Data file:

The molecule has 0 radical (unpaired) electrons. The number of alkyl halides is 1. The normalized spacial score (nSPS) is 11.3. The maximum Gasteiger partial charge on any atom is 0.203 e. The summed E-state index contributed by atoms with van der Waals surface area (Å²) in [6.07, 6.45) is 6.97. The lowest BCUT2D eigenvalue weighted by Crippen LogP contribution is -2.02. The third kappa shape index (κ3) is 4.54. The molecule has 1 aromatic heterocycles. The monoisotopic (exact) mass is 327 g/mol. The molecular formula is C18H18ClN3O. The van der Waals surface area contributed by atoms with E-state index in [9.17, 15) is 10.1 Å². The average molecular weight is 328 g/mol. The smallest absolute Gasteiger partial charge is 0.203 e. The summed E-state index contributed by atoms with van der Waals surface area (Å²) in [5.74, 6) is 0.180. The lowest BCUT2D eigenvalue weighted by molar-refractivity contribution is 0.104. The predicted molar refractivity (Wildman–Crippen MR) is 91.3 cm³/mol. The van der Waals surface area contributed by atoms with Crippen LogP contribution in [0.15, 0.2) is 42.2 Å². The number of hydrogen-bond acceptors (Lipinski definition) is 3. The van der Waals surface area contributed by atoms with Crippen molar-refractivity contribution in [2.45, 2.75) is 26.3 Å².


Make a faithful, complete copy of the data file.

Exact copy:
The molecule has 0 radical (unpaired) electrons. The number of alkyl halides is 1. The normalized spacial score (nSPS) is 11.3. The maximum Gasteiger partial charge on any atom is 0.203 e. The summed E-state index contributed by atoms with van der Waals surface area (Å²) in [6.07, 6.45) is 6.97. The lowest BCUT2D eigenvalue weighted by Crippen LogP contribution is -2.02. The third kappa shape index (κ3) is 4.54. The molecule has 1 aromatic heterocycles. The monoisotopic (exact) mass is 327 g/mol. The molecular formula is C18H18ClN3O. The van der Waals surface area contributed by atoms with E-state index in [9.17, 15) is 10.1 Å². The average molecular weight is 328 g/mol. The smallest absolute Gasteiger partial charge is 0.203 e. The summed E-state index contributed by atoms with van der Waals surface area (Å²) in [5.74, 6) is 0.180. The lowest BCUT2D eigenvalue weighted by molar-refractivity contribution is 0.104. The predicted molar refractivity (Wildman–Crippen MR) is 91.3 cm³/mol. The van der Waals surface area contributed by atoms with Crippen LogP contribution in [0.15, 0.2) is 42.2 Å². The number of hydrogen-bond acceptors (Lipinski definition) is 3. The van der Waals surface area contributed by atoms with Crippen molar-refractivity contribution in [2.45, 2.75) is 26.3 Å².